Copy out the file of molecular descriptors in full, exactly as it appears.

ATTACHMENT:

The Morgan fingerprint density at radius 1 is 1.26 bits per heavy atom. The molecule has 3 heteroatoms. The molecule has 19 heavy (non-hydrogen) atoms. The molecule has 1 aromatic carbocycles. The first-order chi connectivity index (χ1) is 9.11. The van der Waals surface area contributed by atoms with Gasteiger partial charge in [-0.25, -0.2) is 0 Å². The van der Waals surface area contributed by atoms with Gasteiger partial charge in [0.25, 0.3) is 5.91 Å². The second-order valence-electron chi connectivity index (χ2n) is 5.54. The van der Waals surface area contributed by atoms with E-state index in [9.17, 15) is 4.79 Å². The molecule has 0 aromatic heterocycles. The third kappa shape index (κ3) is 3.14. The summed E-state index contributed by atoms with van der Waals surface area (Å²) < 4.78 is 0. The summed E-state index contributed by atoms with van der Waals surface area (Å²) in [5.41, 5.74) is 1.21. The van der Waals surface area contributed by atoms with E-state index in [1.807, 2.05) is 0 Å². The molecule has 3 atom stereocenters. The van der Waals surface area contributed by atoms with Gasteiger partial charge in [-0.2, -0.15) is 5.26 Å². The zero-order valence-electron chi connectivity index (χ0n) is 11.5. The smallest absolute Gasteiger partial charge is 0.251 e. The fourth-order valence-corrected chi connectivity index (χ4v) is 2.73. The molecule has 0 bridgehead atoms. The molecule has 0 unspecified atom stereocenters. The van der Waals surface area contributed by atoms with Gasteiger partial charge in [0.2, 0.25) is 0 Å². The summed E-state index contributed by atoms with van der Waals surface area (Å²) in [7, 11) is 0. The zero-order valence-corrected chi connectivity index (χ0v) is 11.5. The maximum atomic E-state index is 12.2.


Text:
The Morgan fingerprint density at radius 1 is 1.26 bits per heavy atom. The molecule has 3 heteroatoms. The molecule has 19 heavy (non-hydrogen) atoms. The molecule has 1 aromatic carbocycles. The first-order chi connectivity index (χ1) is 9.11. The van der Waals surface area contributed by atoms with Gasteiger partial charge in [-0.25, -0.2) is 0 Å². The van der Waals surface area contributed by atoms with Gasteiger partial charge in [0.25, 0.3) is 5.91 Å². The second-order valence-electron chi connectivity index (χ2n) is 5.54. The van der Waals surface area contributed by atoms with E-state index in [9.17, 15) is 4.79 Å². The molecule has 0 aromatic heterocycles. The third kappa shape index (κ3) is 3.14. The summed E-state index contributed by atoms with van der Waals surface area (Å²) < 4.78 is 0. The summed E-state index contributed by atoms with van der Waals surface area (Å²) in [5.41, 5.74) is 1.21. The van der Waals surface area contributed by atoms with E-state index in [1.807, 2.05) is 0 Å². The molecule has 3 atom stereocenters. The van der Waals surface area contributed by atoms with Gasteiger partial charge in [-0.2, -0.15) is 5.26 Å². The zero-order valence-electron chi connectivity index (χ0n) is 11.5. The smallest absolute Gasteiger partial charge is 0.251 e. The fourth-order valence-corrected chi connectivity index (χ4v) is 2.73. The molecule has 0 bridgehead atoms. The molecule has 0 unspecified atom stereocenters. The van der Waals surface area contributed by atoms with Gasteiger partial charge in [0.2, 0.25) is 0 Å². The summed E-state index contributed by atoms with van der Waals surface area (Å²) in [7, 11) is 0. The zero-order valence-corrected chi connectivity index (χ0v) is 11.5. The maximum atomic E-state index is 12.2.